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Citibank, N.A. v. Michael Anthony Wilbern

United States District Court, N.D. Illinois, Eastern Division

March 28, 2014




Plaintiff, Citibank, N.A. ("Citibank") has sued Defendants Michael Anthony G. Wilbern and Sandra D. Wilbern for default on a promissory note, and seeks to foreclose on a home in Wadsworth, Illinois. Defendants stopped making monthly payments in October 2010, and in February 2012, Plaintiff filed this foreclosure action. Defendants' substantial indebtedness is undisputed, but they have challenged Plaintiff's right to foreclose on a number of procedural grounds. For the reasons explained here, all but one of Defendants' objections are overruled. Because Plaintiff has not established that it mailed the statutorily-required notice of default, however, the court is unable to enter a judgment of foreclosure. Defendants' motion to strike various exhibits supporting Plaintiff's summary judgment motion [50] is granted in part and denied in part. Plaintiff's motions for summary judgment [45] and to appoint a special commissioner [49] are denied without prejudice.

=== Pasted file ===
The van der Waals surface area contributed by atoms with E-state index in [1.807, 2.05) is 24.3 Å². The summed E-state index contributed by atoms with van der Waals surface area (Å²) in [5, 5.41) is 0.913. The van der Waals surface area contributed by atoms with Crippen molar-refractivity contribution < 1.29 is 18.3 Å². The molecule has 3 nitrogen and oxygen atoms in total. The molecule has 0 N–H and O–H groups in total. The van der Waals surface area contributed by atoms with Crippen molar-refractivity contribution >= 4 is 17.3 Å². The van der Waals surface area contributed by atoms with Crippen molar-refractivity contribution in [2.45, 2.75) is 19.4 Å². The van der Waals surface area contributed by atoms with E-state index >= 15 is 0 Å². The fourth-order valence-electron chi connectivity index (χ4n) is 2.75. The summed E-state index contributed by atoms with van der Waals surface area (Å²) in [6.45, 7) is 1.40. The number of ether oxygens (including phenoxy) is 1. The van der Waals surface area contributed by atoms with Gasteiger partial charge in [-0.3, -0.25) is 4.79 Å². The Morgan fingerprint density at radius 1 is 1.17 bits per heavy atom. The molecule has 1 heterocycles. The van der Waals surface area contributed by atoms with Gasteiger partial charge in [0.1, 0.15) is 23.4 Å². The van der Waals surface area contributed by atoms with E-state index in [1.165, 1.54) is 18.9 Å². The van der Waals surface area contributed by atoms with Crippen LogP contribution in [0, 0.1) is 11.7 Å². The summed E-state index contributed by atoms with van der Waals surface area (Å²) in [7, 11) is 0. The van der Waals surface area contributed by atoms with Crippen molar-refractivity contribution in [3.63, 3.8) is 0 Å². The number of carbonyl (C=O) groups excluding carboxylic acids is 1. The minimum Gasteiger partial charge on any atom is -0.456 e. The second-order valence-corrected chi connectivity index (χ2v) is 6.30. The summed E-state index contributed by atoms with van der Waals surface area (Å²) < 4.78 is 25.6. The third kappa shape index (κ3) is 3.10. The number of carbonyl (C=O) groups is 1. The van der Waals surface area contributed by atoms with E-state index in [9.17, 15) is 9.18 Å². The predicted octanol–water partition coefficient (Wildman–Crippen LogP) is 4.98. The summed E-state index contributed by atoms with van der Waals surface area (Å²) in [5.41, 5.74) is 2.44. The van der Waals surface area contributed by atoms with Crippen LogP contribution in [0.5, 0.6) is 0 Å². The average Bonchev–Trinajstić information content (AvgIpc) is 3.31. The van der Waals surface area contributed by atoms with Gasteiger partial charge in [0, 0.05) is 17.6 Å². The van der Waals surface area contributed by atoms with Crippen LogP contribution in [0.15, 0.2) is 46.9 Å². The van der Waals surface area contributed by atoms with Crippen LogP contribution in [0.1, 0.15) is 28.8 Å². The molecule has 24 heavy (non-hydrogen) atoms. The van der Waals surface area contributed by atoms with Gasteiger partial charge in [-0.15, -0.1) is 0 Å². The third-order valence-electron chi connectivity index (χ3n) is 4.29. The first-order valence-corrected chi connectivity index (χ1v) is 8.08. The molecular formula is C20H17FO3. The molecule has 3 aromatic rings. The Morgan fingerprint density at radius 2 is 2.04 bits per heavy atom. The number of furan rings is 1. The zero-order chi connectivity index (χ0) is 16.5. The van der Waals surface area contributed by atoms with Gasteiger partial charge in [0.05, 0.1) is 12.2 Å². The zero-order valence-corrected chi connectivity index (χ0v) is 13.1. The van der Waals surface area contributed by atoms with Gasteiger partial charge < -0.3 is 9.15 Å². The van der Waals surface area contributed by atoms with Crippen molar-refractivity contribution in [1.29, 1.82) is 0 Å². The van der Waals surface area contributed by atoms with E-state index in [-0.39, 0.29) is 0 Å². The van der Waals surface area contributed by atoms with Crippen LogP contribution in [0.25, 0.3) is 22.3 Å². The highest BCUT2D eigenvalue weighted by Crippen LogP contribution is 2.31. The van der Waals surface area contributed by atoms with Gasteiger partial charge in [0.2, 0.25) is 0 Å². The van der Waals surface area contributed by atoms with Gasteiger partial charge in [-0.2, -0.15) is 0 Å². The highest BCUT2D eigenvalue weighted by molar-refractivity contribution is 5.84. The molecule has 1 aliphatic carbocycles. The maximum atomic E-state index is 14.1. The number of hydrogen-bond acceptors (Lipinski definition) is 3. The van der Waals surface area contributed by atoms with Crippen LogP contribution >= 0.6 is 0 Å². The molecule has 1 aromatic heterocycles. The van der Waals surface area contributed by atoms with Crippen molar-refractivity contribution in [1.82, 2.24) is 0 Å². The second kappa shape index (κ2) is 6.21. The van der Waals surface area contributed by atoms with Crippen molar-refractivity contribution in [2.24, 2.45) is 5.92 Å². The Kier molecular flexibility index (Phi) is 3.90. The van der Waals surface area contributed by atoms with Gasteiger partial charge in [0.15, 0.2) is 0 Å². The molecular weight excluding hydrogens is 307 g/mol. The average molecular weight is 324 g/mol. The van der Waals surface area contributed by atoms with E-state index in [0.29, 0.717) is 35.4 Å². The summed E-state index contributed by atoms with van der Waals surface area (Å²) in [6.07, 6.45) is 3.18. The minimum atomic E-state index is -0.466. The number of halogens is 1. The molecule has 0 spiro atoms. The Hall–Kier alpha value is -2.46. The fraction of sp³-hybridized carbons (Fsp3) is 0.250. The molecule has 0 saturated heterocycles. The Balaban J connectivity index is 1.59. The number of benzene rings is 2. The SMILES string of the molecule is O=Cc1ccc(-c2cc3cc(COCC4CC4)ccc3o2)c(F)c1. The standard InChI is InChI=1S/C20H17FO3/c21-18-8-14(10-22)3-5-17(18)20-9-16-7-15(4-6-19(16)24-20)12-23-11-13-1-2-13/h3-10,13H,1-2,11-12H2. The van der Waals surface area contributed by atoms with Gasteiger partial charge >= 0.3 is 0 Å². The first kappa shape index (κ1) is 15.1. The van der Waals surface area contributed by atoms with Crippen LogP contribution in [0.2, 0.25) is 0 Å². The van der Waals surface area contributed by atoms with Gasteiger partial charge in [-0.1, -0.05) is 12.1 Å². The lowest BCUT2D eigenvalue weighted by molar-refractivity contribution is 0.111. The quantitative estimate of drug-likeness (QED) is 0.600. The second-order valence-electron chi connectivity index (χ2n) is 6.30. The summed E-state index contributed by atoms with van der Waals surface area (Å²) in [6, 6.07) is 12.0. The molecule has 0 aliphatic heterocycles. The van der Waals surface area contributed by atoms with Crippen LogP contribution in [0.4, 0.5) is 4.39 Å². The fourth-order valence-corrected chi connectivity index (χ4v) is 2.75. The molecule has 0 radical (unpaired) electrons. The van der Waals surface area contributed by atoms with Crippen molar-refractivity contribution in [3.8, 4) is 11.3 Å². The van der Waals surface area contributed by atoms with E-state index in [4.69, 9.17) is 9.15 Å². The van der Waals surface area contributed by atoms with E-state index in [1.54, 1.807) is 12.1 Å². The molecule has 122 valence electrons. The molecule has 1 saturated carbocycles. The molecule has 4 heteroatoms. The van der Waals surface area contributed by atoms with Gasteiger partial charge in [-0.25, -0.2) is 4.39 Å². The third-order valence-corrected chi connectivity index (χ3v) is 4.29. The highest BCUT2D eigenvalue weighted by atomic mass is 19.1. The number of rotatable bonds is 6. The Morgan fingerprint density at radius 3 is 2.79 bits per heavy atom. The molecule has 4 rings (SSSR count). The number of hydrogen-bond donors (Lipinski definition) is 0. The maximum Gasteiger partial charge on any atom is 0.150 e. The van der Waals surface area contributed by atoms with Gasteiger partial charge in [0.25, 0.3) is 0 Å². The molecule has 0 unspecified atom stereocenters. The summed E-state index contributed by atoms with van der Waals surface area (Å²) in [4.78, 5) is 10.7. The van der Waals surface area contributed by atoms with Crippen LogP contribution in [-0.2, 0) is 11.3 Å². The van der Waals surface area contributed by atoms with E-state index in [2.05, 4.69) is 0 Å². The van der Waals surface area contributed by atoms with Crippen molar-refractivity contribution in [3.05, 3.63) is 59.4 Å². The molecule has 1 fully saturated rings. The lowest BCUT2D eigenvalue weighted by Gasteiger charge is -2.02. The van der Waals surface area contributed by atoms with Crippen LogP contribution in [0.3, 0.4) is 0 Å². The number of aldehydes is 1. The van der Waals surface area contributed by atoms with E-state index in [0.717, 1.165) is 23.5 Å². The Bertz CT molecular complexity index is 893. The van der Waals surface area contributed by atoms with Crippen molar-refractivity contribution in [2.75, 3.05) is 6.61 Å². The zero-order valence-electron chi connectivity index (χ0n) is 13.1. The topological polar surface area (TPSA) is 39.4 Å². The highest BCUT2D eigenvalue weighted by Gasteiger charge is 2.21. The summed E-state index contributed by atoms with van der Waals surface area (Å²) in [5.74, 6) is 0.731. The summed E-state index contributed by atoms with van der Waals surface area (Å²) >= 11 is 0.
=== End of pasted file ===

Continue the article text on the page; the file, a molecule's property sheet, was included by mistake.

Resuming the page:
Most of the facts are undisputed. On April 18, 2007, American Mortgage Network, Inc. ("American Mortgage") made a loan to Defendant Michael Wilbern in the amount of $645, 000. (Interest-Only Period Fixed Rate Note, Ex. 1 to Pl.'s 56.1 Statement [46], hereinafter "Note, " at 1; Defs.' Resp. to Pl.'s 56.1 Statement [76] ¶ 1.) In exchange, Mr. Wilbern executed a promissory note in favor of American Mortgage, agreeing to pay the principal plus interest on the unpaid principal at an annual rate of 7.5% as well as taxes, insurance, and other escrow items. (Defs.' Resp. to Pl.'s 56.1 ¶¶ 1, 3, 4, 10.) A single page located after the Note and before a document titled "Planned Unit Development Rider" appears to be the indorsement, and states:

Without Recourse American Mortgage Network, Inc. DBA AmNet Mortgage